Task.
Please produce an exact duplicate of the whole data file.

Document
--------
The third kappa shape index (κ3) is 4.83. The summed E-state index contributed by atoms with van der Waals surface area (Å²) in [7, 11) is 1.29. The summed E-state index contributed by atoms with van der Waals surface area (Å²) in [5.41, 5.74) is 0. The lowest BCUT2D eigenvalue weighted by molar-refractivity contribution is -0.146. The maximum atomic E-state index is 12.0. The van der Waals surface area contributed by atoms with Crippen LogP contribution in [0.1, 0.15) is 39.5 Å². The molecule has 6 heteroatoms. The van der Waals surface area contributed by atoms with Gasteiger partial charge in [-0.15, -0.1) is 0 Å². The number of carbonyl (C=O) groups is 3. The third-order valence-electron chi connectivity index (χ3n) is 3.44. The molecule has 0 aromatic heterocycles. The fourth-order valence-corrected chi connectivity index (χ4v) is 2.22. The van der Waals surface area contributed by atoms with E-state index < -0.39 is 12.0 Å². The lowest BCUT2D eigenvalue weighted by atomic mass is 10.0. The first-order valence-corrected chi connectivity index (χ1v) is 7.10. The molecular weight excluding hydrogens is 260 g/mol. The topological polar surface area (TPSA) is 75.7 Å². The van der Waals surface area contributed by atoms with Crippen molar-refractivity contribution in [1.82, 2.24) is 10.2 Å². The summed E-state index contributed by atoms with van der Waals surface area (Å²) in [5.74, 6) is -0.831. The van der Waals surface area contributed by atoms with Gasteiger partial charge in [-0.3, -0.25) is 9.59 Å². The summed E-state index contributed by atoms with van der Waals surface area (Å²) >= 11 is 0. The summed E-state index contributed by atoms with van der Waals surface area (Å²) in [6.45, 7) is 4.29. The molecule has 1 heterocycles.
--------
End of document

The third kappa shape index (κ3) is 4.83. The summed E-state index contributed by atoms with van der Waals surface area (Å²) in [7, 11) is 1.29. The summed E-state index contributed by atoms with van der Waals surface area (Å²) in [5.41, 5.74) is 0. The lowest BCUT2D eigenvalue weighted by molar-refractivity contribution is -0.146. The maximum atomic E-state index is 12.0. The van der Waals surface area contributed by atoms with Crippen LogP contribution in [0.1, 0.15) is 39.5 Å². The molecule has 6 heteroatoms. The van der Waals surface area contributed by atoms with Gasteiger partial charge in [-0.15, -0.1) is 0 Å². The number of carbonyl (C=O) groups is 3. The third-order valence-electron chi connectivity index (χ3n) is 3.44. The molecule has 0 aromatic heterocycles. The fourth-order valence-corrected chi connectivity index (χ4v) is 2.22. The van der Waals surface area contributed by atoms with E-state index < -0.39 is 12.0 Å². The lowest BCUT2D eigenvalue weighted by atomic mass is 10.0. The first-order valence-corrected chi connectivity index (χ1v) is 7.10. The molecular weight excluding hydrogens is 260 g/mol. The topological polar surface area (TPSA) is 75.7 Å². The van der Waals surface area contributed by atoms with Crippen molar-refractivity contribution in [1.82, 2.24) is 10.2 Å². The summed E-state index contributed by atoms with van der Waals surface area (Å²) in [5.74, 6) is -0.831. The van der Waals surface area contributed by atoms with Gasteiger partial charge in [-0.3, -0.25) is 9.59 Å². The summed E-state index contributed by atoms with van der Waals surface area (Å²) >= 11 is 0. The summed E-state index contributed by atoms with van der Waals surface area (Å²) in [6.45, 7) is 4.29. The molecule has 1 heterocycles.